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Taking a holistic approach to managing difficult stress fractures

View Article: PubMed Central - PubMed

ABSTRACT

Stress fractures and other bony stress injuries occur along a spectrum of severity which can impact treatment and prognosis. When treating these injuries, it should be borne in mind that no two stress fractures behave exactly alike. Given that they are not a consistent injury, standardized treatment protocols can be challenging to develop. Treatment should be individualized to the patient or athlete, the causative activity, the anatomical site, and the severity of the injury. A holistic approach to the treatment of the most difficult stress fractures should be taken by orthopedists and sports medicine specialists. This approach is necessary to obtain optimal outcomes, minimize loss of fitness and time away from sports participation, and decrease the risk of recurrence.

No MeSH data available.


Related in: MedlinePlus

Three-dimensional CT scan of the right foot demonstrating grade III stress fracture of the central one third of the dorsal navicular
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Fig3: Three-dimensional CT scan of the right foot demonstrating grade III stress fracture of the central one third of the dorsal navicular

Mentions: Computed tomography (CT) delineates the bone well and is useful when the diagnosis of a stress injury is difficult, particularly in the case of tarsal navicular stress fractures (Fig. 3) as well as linear stress fractures that may occur in the tibia [4, 27, 30, 31]. CT scanning is useful for demonstrating evidence of healing by clearly demonstrating the periosteal reaction and the absence of a discrete lucency or sclerotic fracture line [4, 27, 31]. It is also helpful in determining if the fracture is complete or incomplete.Fig. 3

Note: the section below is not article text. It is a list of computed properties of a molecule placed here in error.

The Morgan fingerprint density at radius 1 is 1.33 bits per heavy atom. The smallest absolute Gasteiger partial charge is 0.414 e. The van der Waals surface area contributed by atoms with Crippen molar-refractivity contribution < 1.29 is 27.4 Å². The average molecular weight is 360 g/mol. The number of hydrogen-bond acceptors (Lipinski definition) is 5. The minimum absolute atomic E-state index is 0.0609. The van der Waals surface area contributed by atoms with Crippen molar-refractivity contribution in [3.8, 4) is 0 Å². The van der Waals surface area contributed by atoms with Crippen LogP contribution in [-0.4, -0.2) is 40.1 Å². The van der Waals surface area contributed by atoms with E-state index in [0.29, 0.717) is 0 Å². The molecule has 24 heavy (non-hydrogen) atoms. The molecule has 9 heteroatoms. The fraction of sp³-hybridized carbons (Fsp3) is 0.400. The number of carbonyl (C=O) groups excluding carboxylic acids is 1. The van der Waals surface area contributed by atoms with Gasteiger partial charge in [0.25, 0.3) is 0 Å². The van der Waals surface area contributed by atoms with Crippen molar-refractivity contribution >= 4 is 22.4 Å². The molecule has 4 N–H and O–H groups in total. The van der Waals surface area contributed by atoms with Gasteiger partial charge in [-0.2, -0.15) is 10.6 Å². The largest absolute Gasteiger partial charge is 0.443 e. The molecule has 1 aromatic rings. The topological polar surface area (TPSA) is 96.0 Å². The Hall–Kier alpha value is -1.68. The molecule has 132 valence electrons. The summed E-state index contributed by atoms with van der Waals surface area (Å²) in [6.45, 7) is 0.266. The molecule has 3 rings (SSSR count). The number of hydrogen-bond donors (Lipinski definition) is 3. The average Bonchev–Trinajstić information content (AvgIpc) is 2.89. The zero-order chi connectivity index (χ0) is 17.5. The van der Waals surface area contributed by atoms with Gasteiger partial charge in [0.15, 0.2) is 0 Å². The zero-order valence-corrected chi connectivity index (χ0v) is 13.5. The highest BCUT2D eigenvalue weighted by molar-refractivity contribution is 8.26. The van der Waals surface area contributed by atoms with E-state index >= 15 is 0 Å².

Taking a holistic approach to managing difficult stress fractures
Three-dimensional CT scan of the right foot demonstrating grade III stress fracture of the central one third of the dorsal navicular
© Copyright Policy - OpenAccess
Related In: Results  -  Collection

License 1 - License 2
Show All Figures
getmorefigures.php?uid=PMC5016928&req=5

Fig3: Three-dimensional CT scan of the right foot demonstrating grade III stress fracture of the central one third of the dorsal navicular
Mentions: Computed tomography (CT) delineates the bone well and is useful when the diagnosis of a stress injury is difficult, particularly in the case of tarsal navicular stress fractures (Fig. 3) as well as linear stress fractures that may occur in the tibia [4, 27, 30, 31]. CT scanning is useful for demonstrating evidence of healing by clearly demonstrating the periosteal reaction and the absence of a discrete lucency or sclerotic fracture line [4, 27, 31]. It is also helpful in determining if the fracture is complete or incomplete.Fig. 3

View Article: PubMed Central - PubMed

ABSTRACT

Stress fractures and other bony stress injuries occur along a spectrum of severity which can impact treatment and prognosis. When treating these injuries, it should be borne in mind that no two stress fractures behave exactly alike. Given that they are not a consistent injury, standardized treatment protocols can be challenging to develop. Treatment should be individualized to the patient or athlete, the causative activity, the anatomical site, and the severity of the injury. A holistic approach to the treatment of the most difficult stress fractures should be taken by orthopedists and sports medicine specialists. This approach is necessary to obtain optimal outcomes, minimize loss of fitness and time away from sports participation, and decrease the risk of recurrence.

No MeSH data available.


Related in: MedlinePlus